Orthopaedics: The Charles J August Joint Replacement Center

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Joint Replacement Basics

THE BASICS OF HIP REPLACEMENT SURGERY


What is Hip Replacement?
Who Should Have a Hip Replacement?
Is there an Alternative to Hip Replacement Surgery?
How Long is the Hospital Stay?
How Long is Recuperation?
Will I Need a Blood Transfusion?
What is the Success Rate?
Are There Complications?
What About Pain?


What is Hip Replacement?
In a total hip replacement operation, the surgeon replaces the worn surfaces of the hip joint with an artificial hip joint. The worn head of the femur (thigh bone) is replaced with a metal or ceramic ball mounted on a stem; the stem is placed firmly into the canal of the thigh bone at its upper end. The acetabulum (hip socket) is prepared and implanted with a metal cup and plastic or ceramic insert. The ball and insert glide together to replicate the hip joint.

Who Should Have a Hip Replacement?
Total hip replacement is often reserved for patients who:
Have a painful, disabling joint disease of the hip resulting from a severe form of arthritis
Are not likely to achieve satisfactory results from less invasive procedures, such as arthrodesis (artificial stiffening or fixation of the joint)
Have bone stock that is of poor quality or inadequate for other reconstructive techniques

Is there an Alternative to Hip Replacement Surgery?
Hip replacement is only recommended after careful diagnosis of your joint problem. It is not likely that anti-inflammatory drugs or cortisone injections will give you the same long-term relief that hip replacement will.

How Long is the Hospital Stay?
The majority of patients go home within 2-3 days. A small percentage of patients need to go to a rehab center in a nursing home after their hospital stay. This will depend on how you progress in the hospital, and keep in mind that healing and recovery times vary with each person.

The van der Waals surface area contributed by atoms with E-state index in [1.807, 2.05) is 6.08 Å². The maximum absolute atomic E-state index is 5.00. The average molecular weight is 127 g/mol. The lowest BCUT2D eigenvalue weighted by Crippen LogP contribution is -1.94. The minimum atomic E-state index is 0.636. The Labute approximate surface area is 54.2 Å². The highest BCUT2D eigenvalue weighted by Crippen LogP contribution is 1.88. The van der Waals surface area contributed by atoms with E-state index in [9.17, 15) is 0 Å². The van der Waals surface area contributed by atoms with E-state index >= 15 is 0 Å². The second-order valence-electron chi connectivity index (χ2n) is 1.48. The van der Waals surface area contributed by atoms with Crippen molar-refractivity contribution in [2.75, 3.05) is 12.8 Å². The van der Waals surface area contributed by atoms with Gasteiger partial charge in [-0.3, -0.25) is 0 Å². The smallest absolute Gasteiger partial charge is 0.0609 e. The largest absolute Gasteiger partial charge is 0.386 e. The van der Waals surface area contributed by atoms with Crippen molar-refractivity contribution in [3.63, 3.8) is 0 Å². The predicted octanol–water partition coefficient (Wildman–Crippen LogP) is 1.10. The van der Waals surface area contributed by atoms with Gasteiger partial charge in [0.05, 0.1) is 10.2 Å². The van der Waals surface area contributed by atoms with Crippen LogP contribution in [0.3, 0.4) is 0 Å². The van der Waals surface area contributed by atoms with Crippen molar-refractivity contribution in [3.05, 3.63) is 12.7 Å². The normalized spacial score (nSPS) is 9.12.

How Long is Recuperation?
Recovery varies with each person. You will use a walker for approximately 4 weeks after the operation. You can drive a car in 2-4 weeks. Most people gradually increase their activities and may play golf, doubles tennis, shuffleboard, or bowl in 12 weeks. More active sports, such as singles tennis and jogging are not recommended.

Will I Need a Blood Transfusion?
The need for blood transfusions after hip replacement surgery depends greatly on very individualized factors. The majority of hip replacement patients do not require a transfusion after surgery.

What is the Success Rate?
Hip replacement surgery is recognized as a miracle of modern surgery. Most orthopaedic experts consider hip replacement to be the best method of handling arthritis in the hip. Hip replacements have literally put hundreds of thousands of Americans back on their feet and allowed them to enjoy their golden years.

Are There Complications?
As with any surgery, there is a risk of complications after hip replacement surgery. However, they are quite rare. Driving on an Interstate highway is probably more dangerous. To reduce the risk of infection, we take special precautionary measures in the operating room, and use powerful antibiotics. Our personnel are limited to fully trained and experienced nurses and technicians.

What About Pain?
Thanks to advances in medication technology, we are able to keep you very comfortable after surgery. After surgery, any temporary discomfort does not compare to the pain of arthritis endured by most people in months and years before surgery.

And because hip replacement patients are not "sick," you will not be treated as such. You will wear casual clothing after surgery, not hospital gowns.
Our team earned The Joint commission's Gold Seal of Approval.
Unity Health The Charles J August Joint Replacement Center
1555 Long Pond Road   |   Rochester, NY 14626
(585) 368-4545